Providing a feasible alternative to travel by rail would enable residents and commuters to leave their cars at home—but not just residents and commuters, Mr Deputy Speaker, because we are just beginning English Tourism Week 2021. I want to see far more tourists coming to visit Aylesbury: to experience the heritage of our historic old town; to enjoy the marvellous performances by our local Unbound theatre company at the Queens Park Arts Centre; to see the uniquely painted Tudor walls in our fine museum; to eat, drink and dance in the restaurants, the bars and the clubs that are springing back to life post pandemic; to walk by the canal and wonder at the beauty of the Chiltern hills on a tricycle tour. Aylesbury is bursting with attractions and it is frankly selfish to keep them for ourselves. The Aylesbury spur would enable so many thousands more people to come from across the country to share in all that we have to offer.

I submit that it is absolutely right and reasonable for my constituents to say to the Government that if we must have all the disruption of HS2 and if we must endure new housing construction, then the least consolation would be to give us the railway that we do want, and indeed thought that we were going to get. It has support from residents, with a petition still collecting signatures. It is championed by Buckinghamshire Council, which has itself contributed millions of pounds to funding the scheme’s development. It is backed by Buckinghamshire’s local enterprise partnership and by Bucks Business First.

The station is there, most of the track is there, and the passengers are poised. Only last week, the Transport Secretary himself told this House that rail will shape our future. He said:

“No other form of transport can bind the nation so effectively and help us to level up our country, bringing new jobs and investment…as we build back from covid.”—[Official Report, 20 May 2021; Vol. 695, c. 888.]

I could not agree more, and, in Aylesbury, we want to be part of that bright new future. It would be odd indeed if, at a time when the Government have pledged to expand the rail network, not shrink it, the planned Aylesbury spur disappeared from the iron web of Great British Railways.

Aylesbury is the proud county town of Buckinghamshire, but our pride is worn lightly. We are humble in our request of Government. I began with a reference to Dickens, I end with one to Rev. W. Awdry: we have no need for the slightly arrogant big blue express engine, Gordon, hurtling across our countryside with a degree of disdain, for us a simple but enthusiastic Thomas the tank engine on a modest spur will suffice.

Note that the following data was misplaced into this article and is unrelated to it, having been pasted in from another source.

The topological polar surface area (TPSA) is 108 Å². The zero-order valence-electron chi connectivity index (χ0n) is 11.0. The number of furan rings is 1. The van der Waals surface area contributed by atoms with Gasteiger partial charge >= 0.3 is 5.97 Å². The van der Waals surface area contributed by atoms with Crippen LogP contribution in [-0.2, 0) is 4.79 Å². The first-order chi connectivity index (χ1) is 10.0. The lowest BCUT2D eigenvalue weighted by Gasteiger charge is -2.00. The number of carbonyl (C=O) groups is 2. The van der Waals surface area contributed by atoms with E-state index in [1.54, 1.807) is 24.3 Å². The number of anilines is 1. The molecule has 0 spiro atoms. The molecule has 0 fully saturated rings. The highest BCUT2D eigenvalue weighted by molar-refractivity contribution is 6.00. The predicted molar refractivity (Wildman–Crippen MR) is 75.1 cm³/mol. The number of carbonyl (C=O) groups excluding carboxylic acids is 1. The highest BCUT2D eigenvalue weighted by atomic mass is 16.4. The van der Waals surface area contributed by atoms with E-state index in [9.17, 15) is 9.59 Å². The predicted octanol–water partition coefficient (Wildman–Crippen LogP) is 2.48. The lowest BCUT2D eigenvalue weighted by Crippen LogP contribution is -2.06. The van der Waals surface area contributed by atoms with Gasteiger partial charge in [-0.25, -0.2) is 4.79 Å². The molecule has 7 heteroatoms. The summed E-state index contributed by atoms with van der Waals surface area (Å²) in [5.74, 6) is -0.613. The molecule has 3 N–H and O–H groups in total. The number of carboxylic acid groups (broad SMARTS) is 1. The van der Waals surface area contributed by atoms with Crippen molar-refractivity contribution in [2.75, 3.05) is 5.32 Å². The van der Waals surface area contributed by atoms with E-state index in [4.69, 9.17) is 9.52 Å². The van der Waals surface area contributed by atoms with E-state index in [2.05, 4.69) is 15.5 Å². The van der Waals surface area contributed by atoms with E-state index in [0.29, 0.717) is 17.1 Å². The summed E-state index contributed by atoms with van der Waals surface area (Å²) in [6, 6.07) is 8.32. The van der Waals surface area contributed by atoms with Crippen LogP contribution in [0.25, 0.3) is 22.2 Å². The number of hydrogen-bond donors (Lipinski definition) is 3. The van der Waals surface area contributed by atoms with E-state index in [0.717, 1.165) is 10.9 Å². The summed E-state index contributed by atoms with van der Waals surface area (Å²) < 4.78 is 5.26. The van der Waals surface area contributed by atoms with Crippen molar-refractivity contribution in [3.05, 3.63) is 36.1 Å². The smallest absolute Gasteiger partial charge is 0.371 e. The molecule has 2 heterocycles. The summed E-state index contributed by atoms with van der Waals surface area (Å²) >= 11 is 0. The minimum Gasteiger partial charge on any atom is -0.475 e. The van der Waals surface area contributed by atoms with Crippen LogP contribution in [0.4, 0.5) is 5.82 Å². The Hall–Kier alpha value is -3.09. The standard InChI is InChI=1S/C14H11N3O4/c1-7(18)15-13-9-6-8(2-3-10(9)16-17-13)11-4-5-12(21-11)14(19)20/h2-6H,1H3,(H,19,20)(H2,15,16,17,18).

I respectfully ask the Minister to put a smile on the faces of my constituents and approve funding for the Aylesbury spur, and, in so doing, help level up our town. Make Aylesbury an even better place to live, work, visit and invest.

Greg Smith has sought and received permission to make a short contribution from the mover of the motion, Rob Butler, and the Minister responding, Chris Heaton-Harris, and I have been informed as per the rules.

I congratulate my hon. Friend and constituency neighbour the Member for Aylesbury (Rob Butler) on securing this debate. He has made the case for the Aylesbury spur incredibly eloquently, and I wish to add just a few very brief comments to support the case that he has made.

As my hon. Friend said, this is the railway that we do want in Buckinghamshire. Within the county of Buckinghamshire, the existing approved stretch of East West Rail is currently entirely in my constituency as it arrives from Oxfordshire and departs into Milton Keynes. But the Aylesbury spur is vital as it adds a level of connectivity to Buckinghamshire that is truly game changing. A massive part of the appeal of East West Rail to my constituents in the first place was not just connecting, via a new station in Winslow, Bicester to Bletchley, but having that vital link with the Chiltern line in the town of Aylesbury and access to the key services and attractions in around that town, not least Stoke Mandeville Hospital.

As my hon. Friend said, given the suffering we have faced in Buckinghamshire from the railway we do not want, HS2, and the significant disruption East West Rail has itself brought on the main line during that construction phase, it can be only fair and equitable for the full East West Rail connectivity to be delivered. As he outlined, the spur is on a line that is already in existence and being used for aggregate deliveries and freight.

The spur is the key to unlocking the full potential of this east-west connection, which is why, despite those disruptive and frustrating impacts building East West Rail has caused—the subject dominates so much of my time and I am grateful that the Minister has engaged with it in trying to help resolve things—I truly welcome the boost it will bring to the north of Buckinghamshire. It will reduce congestion and pollution, create new job opportunities and allow for that decisive step towards enhancing economic prosperity, particularly for our rural communities. My constituents need to know that their patience will be worth it and that they will reap the full benefits of restoring this vital link between some of the fastest-growing areas of the south-east. We have waited long enough. We really need the Aylesbury spur to be delivered.